1. David to answer your questions there is significant delays of 30% or more. I know people have taken stress leave in part because of the increase and uncertainty of there daily commute north of Christchurch. A work colleague who migrated from suburban New York used to brag about how easy it was to get around Christchurch now says that New York is quicker. Buses in Christchurch do not help because they do not have any dedicated ROW so they are always slower than cars. Obviously there is no passenger trains.

            There is a debate about what would be better trains or buses for the region. I think buswatch favours buses (obviously) but they have written up some rail proposals too. http://buswatchnz.blogspot.com.au/2011/09/commuter-rail-link-would-serve-all-of.html

            Over the years buswatch has got increasingly desperate in his calls for a bus rapid transit service.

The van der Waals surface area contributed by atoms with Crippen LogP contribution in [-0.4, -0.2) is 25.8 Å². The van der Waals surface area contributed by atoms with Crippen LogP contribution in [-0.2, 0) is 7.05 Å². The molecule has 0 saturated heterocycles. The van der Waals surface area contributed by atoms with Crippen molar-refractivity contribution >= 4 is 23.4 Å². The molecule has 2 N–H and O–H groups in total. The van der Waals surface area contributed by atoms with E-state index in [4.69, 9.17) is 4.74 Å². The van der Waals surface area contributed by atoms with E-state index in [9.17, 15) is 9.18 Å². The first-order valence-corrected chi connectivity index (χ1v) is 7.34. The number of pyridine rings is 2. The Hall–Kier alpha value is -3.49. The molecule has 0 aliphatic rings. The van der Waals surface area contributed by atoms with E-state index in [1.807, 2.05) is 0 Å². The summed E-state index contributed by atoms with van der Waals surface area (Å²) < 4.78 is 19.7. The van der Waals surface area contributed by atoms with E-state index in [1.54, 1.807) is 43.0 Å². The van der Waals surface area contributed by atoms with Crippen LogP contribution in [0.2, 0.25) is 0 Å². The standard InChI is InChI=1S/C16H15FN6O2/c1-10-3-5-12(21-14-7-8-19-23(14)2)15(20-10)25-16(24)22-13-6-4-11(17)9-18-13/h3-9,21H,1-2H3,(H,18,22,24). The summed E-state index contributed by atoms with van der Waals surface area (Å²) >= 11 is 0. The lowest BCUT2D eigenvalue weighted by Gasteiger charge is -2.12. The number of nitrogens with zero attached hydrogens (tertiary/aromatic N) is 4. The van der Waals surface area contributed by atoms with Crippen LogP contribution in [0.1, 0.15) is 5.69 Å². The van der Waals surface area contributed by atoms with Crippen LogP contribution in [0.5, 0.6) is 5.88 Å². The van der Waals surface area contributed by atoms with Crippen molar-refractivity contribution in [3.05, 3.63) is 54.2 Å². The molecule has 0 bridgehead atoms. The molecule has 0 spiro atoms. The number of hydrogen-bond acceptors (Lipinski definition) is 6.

2. The central problem with all this discussion about ChCh, is this.

            A linear-oriented city will never function as efficiently along the Bertaud lines as an amorphous growing grid city. ChCh needs to become an amorphous growing grid. NZ is hostage to a kind of super-linear thinking in urban form and connections – everywhere we seem to build north-south and nowhere else!

            The only point of linear transport planning for growth, is the making of mass transit mode share the end in itself. All thought of the city as a labour market or demand enabler, is lost. The supply of land potential is highly limited compared to the amorphous grid growth potential and the effect on land rent, and pricing people out, is magnified.